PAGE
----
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Consider the following code:

#include <iostream>
#include <functional>

// passing function object by value
void foo(std::function<int(int, int)> f) {
    std::cout << f(3, 7) << std::endl;

// passing const function object by reference
void bar(const std::function<int(int, int)> & f) {
    std::cout << f(3, 7) << std::endl;

// passing non-const function object by reference
void fizz(std::function<int(int, int)> & f) {
    std::cout << f(3, 7) << std::endl;

int main() {

    std::function<int(int, int)> g1 = [] (int x, int y) { return x * y; };
    auto g2 = [] (int x, int y) { return x * y; };

    foo(g1);   // OK
    foo(g2);   // OK
    bar(g1);   // OK
    bar(g2);   // OK
    fizz(g1);  // OK

    // compile error:
    // error: invalid initialization of reference of type
    // 'std::function<int(int, int)>&' from expression of type
    // 'main()::<lambda(int, int)>'
    // error: in passing argument 1 of 'void fizz(std::function<int(int, int)>&)'


Would someone explain to me:

(a) Why fizz(g2) generates a compile error, and the other constructs do not? It seems that I can pass a lambda by reference if I explicitly type out its type in its declaration, but not if I use the auto keyword, OR if I declare the function parameter type as const.

(b) What does const in the function parameter type mean here?

(c) In what circumstances would I prefer to pass by value rather than reference (UPDATE: now a separate question: C++11: pass (lambda or other) function object by reference or value?)?

Thanks for any insight.

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1 Answer 1

up vote 4 down vote accepted

In your fizz(g1) case, g1 is already a std::function. Therefore, there is no need for an implicit conversion. So fizz's parameter is a non-const reference to g1.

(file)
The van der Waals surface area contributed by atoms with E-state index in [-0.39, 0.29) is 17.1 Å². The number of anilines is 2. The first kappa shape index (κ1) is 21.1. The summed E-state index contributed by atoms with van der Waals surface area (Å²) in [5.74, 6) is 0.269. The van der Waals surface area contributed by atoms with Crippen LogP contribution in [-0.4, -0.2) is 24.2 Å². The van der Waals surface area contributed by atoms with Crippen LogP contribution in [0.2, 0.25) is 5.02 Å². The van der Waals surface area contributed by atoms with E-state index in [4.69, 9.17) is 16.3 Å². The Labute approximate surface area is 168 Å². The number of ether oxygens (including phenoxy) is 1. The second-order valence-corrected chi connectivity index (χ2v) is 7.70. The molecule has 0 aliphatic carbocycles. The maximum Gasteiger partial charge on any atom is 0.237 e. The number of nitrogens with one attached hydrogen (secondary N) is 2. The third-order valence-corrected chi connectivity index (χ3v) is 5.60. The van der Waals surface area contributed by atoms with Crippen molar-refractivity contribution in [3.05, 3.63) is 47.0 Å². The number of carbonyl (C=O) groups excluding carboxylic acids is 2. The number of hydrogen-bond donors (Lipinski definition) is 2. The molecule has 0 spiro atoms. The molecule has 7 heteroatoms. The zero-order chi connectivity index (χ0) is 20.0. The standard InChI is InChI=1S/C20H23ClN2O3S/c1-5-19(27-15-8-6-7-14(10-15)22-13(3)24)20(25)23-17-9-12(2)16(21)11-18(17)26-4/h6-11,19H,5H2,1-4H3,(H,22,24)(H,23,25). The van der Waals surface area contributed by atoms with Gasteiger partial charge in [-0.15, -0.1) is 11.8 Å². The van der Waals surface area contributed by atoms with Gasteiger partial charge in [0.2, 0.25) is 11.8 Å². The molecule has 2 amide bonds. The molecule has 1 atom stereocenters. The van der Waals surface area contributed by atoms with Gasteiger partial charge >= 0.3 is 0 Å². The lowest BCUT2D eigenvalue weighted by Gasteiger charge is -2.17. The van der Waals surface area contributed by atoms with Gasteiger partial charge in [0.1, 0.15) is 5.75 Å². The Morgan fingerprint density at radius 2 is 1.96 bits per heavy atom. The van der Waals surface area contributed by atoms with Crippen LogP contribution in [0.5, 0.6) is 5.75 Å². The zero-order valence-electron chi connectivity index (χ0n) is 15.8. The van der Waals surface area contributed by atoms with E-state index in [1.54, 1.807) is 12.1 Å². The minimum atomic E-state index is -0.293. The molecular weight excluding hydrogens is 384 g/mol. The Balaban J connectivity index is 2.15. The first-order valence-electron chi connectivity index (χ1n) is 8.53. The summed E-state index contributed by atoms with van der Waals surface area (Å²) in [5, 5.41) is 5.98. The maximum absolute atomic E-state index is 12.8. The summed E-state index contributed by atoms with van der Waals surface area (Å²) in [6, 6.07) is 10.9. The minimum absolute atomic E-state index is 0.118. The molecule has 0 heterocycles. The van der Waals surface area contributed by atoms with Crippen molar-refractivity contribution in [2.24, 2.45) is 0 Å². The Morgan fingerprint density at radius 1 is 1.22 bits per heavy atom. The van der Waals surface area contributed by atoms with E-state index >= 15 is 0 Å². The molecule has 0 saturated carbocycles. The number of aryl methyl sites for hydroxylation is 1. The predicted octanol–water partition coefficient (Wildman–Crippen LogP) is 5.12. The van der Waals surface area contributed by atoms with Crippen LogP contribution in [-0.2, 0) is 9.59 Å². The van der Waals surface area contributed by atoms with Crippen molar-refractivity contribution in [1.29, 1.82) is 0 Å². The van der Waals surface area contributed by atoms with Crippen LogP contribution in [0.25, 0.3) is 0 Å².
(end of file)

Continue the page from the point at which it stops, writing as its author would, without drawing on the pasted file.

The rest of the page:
In fizz(g2), g2 is not a std::function. Therefore, the compiler must perform an implicit conversion. And the implicit conversion returns a temporary.

Temporary objects cannot be bound to non-const references; they can only bind to const references or values. Hence the compiler error.

What does const in the function parameter type mean here?

You can only call const members of the object, you can not implicitly convert it to non-const, and you cannot perform non-const operations on its members.

You know, just like any other use of const.

Generally speaking, when a function takes a parameter by non-const reference, it is saying something very special about what it intends to do with that parameter. Namely, that you are handing it an object, and it is going to do non-const things with it (ie: modifying that object). That's why temporaries don't bind to non-const references; it's likely to be a mistake by the user, since the temporary may not update the original object you passed.

Unless fizz is actually going to modify the object, you should pass it either by value or by const&.

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Thanks. I did not consider that a lambda was not of type std::function, so an implicit conversion to a temporary std::function was taking place. Also, for some reason, I guess I did not think that a std::function object could be modified, and thus the const was superfluous. –  Jeet Apr 13 '13 at 21:51

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